The veteran French actress Catherine Deneuve is in a Paris hospital after suffering a small stroke, her family told Sky News Africa on Wednesday.
The 76-year-old screen icon who made her name in such classic films as Luis Bunuel’s “Belle de Jour”, Roman Polanski’s “Repulsion” and Jacques Demy’s “The Umbrellas of Cherbourg”, had a “very limited stroke which is reversible”, her family said in a statement.
“Happily she has no loss of motor function, although she will of course have to rest for a while,” said the statement, issued on behalf of her family by her agent Claire Blondel.
Deneuve is arguably the most famous French actress of all time, having starred in more than 100 films, most recently alongside Juliette Binoche in Japanese director Hirokazu Kore-eda’s “The Truth”.
The actress had been shooting her latest film, “De son vivant” (“In her/his Lifetime”) when she was taken ill.
A source had earlier told the French television news channel BFMTV that Deneuve was suffering from “exhaustion after doing too much”.
As the news of her stroke broke, fans took to social media to post get-well-soon messages and photographs of the star in her prime.
Known in her youth as the “ice queen” for her cool, perfect blonde looks, the director Francois Truffaut said Deneuve was so beautiful “that a cinema-goer finds his happiness simply by looking at her”.
– #MeToo controversy –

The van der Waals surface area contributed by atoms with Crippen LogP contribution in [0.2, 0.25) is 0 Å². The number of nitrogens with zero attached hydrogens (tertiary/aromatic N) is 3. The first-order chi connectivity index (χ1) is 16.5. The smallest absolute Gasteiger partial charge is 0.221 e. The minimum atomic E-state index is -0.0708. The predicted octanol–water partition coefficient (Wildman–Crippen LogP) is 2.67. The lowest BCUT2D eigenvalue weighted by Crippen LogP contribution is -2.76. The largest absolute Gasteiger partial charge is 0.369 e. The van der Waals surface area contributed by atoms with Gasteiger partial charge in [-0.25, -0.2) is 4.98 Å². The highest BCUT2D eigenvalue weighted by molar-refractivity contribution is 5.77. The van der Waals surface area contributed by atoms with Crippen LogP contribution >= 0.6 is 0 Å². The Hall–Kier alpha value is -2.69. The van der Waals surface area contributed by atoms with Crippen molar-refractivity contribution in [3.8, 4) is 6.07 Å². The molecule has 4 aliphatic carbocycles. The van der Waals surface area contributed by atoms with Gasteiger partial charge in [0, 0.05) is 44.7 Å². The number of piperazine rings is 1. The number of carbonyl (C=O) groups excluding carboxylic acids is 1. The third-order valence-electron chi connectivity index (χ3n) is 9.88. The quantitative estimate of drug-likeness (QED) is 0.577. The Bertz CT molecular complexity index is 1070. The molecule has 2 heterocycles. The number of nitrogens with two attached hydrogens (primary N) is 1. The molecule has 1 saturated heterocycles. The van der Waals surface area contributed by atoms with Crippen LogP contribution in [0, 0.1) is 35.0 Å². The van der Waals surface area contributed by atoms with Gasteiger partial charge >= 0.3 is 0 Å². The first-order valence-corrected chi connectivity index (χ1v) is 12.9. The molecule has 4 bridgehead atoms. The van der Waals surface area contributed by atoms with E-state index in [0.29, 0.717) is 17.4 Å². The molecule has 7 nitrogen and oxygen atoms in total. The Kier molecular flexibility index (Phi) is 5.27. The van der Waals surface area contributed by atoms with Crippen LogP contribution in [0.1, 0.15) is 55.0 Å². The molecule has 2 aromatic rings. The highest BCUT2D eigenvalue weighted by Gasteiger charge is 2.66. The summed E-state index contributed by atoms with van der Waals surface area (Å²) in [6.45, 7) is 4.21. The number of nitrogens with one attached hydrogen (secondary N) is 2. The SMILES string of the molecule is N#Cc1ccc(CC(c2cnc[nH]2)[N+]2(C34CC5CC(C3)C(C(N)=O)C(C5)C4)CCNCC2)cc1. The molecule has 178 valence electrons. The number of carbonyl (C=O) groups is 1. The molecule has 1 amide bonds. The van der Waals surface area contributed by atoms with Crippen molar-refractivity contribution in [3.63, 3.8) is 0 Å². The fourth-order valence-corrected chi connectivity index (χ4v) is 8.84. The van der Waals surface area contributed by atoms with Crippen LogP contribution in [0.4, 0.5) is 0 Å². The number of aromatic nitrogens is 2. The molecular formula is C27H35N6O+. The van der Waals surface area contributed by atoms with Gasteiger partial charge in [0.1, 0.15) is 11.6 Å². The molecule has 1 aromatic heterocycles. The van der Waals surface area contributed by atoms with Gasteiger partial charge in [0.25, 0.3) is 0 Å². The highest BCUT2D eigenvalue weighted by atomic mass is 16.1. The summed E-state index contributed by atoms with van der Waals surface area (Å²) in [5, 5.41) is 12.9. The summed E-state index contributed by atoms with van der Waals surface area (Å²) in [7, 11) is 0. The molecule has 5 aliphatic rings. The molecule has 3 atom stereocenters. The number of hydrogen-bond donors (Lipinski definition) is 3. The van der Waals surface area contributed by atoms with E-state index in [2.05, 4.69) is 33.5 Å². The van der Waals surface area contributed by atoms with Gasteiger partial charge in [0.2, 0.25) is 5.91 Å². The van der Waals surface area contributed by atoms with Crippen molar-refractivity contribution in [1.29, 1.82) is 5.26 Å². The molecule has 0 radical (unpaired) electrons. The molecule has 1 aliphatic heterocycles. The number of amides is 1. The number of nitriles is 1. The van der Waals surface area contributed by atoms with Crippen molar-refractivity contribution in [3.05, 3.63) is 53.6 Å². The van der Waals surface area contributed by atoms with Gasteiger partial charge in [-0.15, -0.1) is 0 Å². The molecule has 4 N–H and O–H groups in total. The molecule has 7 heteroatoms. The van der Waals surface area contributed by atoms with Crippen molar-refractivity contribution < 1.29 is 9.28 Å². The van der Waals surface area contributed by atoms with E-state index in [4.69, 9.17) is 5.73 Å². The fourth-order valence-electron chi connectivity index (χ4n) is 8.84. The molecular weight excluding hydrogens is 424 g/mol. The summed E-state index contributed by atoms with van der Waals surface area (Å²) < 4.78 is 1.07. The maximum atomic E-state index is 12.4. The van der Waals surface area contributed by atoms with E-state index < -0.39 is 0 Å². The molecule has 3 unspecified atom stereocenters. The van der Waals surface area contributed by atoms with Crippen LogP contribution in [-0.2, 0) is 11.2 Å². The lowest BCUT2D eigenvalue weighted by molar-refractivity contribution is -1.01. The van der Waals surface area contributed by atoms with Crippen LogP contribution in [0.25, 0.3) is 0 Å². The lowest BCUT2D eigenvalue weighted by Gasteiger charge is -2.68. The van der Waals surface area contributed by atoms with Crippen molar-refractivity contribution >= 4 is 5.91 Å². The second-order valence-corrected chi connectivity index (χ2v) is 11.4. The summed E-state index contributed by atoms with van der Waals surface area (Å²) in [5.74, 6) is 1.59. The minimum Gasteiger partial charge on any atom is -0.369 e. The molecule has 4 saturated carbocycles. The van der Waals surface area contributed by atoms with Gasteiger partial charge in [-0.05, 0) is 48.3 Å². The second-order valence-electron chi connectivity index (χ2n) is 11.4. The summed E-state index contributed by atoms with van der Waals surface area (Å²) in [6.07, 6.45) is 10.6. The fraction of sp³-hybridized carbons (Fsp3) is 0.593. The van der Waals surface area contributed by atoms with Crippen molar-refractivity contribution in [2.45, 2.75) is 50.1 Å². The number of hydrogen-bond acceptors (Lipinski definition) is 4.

Rising to stardom in the 1960s during a golden age for French film, cinema greats from Bunuel to Truffaut, Demy and Polanski queued up to work with her.
She caused a scandal in 1966 by playing a bored middle-class housewife who becomes a prostitute in her spare time in “Belle de Jour”.
Five years later she made global headlines again by signing a petition with 342 other French women artists and intellectuals who admitted they had undergone illegal abortions.
Deneuve, who is a fixture of Paris fashion week front rows, was also a muse for her friend the legendary fashion designer Yves Saint Laurent, who saw her as the model of the liberated modern woman.
Despite her trailblazing support of abortion rights, Deneuve has frequently clashed with feminists, attacking the #MeToo movement last year as a “puritanical witch-hunt”.
An open letter she signed with 100 other prominent French women defending men’s right to “hit on” women caused uproar, although she later attempted to distance herself from some of its signatories.
She has also been a staunch defender of her friend Polanski, who is wanted in the US after being convicted of raping a 13-year-old girl in the 1970s.
While her extraordinary good looks undoubtedly helped to propel her to fame, Deneuve widened her range as she grew older, turning out a line of memorable roles, including in Lars von Trier’s “Dancer in the Dark”.
She also picked up rave reviews for her portrayal of a recovering alcoholic in “Place Vendome” (1998) and her role as a runaway grandmother in the 2013 road movie “On My Way”.
Her biographer Alexandre Fache said that over the years Deneuve has come to personify France, “its classical elegance, haughty charm and its innumerable paradoxes”.